12. When I get back to Florida in November, I have 4 carts to do with Graphene so I should have some pictures to share. I do plan on doing the windshields on them. The picture I provided was pre-covid and it has been over 18 months since I've been in Florida.
  13. Hi Ashley and welcome to the forum. As for the Golf Car windshield, I use Hand Polish. If it is has many swirl marks and light scratches, start go with a Orange Hex where needed, otherwise the Blue Hex will take care of it. Once it has been polished and cleaned you can use Adam's Glass Sealant on it. The picture shows how the Golf Cart can come out with Adan's Hand Polish, Adam's Leather Conditioner and Ceramic Spray Coating. The windshield is in the cart and up in the picture.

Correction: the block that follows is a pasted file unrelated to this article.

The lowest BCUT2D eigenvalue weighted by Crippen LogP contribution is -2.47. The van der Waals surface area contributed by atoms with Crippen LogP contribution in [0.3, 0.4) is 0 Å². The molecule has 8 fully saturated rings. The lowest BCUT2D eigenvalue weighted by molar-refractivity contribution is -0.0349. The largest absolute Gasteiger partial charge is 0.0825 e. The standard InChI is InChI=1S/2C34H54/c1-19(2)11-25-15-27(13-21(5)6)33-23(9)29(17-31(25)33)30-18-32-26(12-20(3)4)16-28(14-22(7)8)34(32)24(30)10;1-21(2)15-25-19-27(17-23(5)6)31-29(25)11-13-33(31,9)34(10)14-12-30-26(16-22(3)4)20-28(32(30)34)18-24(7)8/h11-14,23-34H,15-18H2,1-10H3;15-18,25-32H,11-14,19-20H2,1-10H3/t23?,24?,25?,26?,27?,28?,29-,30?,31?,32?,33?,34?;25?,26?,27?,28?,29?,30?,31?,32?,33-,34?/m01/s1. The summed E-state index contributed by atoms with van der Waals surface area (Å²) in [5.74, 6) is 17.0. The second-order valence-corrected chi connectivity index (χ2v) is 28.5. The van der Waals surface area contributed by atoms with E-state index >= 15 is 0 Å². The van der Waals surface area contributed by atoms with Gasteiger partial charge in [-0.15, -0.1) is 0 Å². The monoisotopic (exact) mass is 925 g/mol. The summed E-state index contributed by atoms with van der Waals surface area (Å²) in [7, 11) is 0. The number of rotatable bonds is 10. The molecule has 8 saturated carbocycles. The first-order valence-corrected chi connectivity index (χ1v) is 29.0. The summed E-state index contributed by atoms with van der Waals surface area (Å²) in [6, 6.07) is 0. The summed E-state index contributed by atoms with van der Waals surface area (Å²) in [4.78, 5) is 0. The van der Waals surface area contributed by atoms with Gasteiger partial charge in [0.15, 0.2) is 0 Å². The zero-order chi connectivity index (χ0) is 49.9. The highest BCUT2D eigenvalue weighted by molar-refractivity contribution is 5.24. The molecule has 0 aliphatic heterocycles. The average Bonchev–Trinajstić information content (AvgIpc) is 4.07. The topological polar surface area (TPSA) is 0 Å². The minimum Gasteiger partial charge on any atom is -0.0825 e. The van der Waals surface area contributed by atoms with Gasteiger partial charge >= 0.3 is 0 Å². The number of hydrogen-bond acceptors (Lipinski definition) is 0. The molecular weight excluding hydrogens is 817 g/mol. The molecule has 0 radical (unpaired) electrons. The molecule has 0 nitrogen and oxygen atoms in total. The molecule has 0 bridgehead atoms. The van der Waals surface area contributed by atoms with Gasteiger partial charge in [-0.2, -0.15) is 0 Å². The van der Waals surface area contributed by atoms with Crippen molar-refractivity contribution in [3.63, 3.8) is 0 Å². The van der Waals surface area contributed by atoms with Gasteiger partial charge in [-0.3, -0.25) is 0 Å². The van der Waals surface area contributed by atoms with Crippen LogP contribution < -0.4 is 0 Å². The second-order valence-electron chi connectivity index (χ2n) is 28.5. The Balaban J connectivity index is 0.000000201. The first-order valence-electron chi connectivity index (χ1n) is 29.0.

14. Finally, No matter what you read or see on web sites, you tube or even on a label - level everything that you apply a coating to.
  15. My son-in-laws help me on a regular basis and all too often they'll have streaks and I won't. 9 out of 10 times it is because they apply too much product and/or have a towel that is too wet. A little goes a long ways and it is easier to add a bit more product than soak up or wipe off excessive product when someone uses too much.
  16. RayS


    Welcome to the Forum Nick.